By Kylie Jue
On Sept. 14, Eugene Bleck, founder of the School of Medicine’s pediatric orthopedics department, died of respiratory failure at the Mills-Peninsula Hospital in San Mateo. He was 91.
Bleck was a father figure in the field of orthopedic treatment and established some of the first standards of care for pediatric orthopedics at Stanford, Stanford Medicine News reported this week.
He published his first book, “An Atlas of Plaster Cast Techniques,” as a resident in orthopedic surgery at Duke University Medical Center, and his book “The Orthopaedic Treatment of Cerebral Palsy” is considered one of the top references in the field. He also authored four other books and 85 journal publications.
After his residency at Duke, Bleck moved to San Mateo with his wife in 1955 and established his own private practice that centered on care for children with cerebral palsy. In 1972, he came to Stanford as an associate professor of orthopedic surgery and went on to become the chief of the Orthopedics Division at Stanford Hospital, now Stanford Health Care, from 1982 to 1988.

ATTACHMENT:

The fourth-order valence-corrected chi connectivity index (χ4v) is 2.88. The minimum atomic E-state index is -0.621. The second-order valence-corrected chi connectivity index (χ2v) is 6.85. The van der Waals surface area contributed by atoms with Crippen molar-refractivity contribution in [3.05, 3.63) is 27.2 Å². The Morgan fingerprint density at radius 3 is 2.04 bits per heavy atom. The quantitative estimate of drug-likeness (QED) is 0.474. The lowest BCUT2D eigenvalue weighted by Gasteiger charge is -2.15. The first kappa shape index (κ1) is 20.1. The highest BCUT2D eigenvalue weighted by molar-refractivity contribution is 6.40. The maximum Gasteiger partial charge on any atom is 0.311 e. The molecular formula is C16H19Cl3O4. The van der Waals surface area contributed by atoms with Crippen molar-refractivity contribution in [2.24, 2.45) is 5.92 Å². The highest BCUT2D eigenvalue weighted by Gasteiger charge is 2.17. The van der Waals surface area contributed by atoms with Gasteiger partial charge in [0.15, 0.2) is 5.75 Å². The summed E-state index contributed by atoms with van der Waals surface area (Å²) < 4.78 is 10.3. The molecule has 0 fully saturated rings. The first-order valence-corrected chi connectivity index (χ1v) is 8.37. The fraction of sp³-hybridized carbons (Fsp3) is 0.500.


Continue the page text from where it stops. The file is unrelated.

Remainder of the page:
During his time at Stanford, Bleck mentored several residents and constantly broke tradition through his work. He treated his residents as postdoctoral students by giving them significant work rather than grunt work, and he also established many of the department’s “firsts,” according to Stanford Medicine News.
Bleck admitted Stanford’s first female resident in orthopedic surgery and ended the reuse of surgical tourniquets in order to prevent infection in patients. He also performed Stanford’s first anterior scoliosis surgery and brought arthroscopy to the University.
Outside Stanford, Bleck was also a founder and past president of the Pediatric Orthopaedic Society of North America and was a member of the American Orthopedic Association and the American Academy for Celebral Palsy and Developmental Medicine.
Bleck was also active with the U.S. Navy in several different forms. He enlisted in the U.S. Navy Reserve as a medical corpsman and volunteered for active duty as a U.S. Navy medical officer during the Korean War.
Upon returning to the U.S., he worked at the U.S. Naval Hospital in Oakland, California, and treated patients at the naval amputation center.
Blake is survived by two sons and two daughters as well as three brothers, a sister and seven grandchildren. His memorial was held on Sept. 22.
Contact Kylie Jue at kyliej ‘at’ stanford.edu.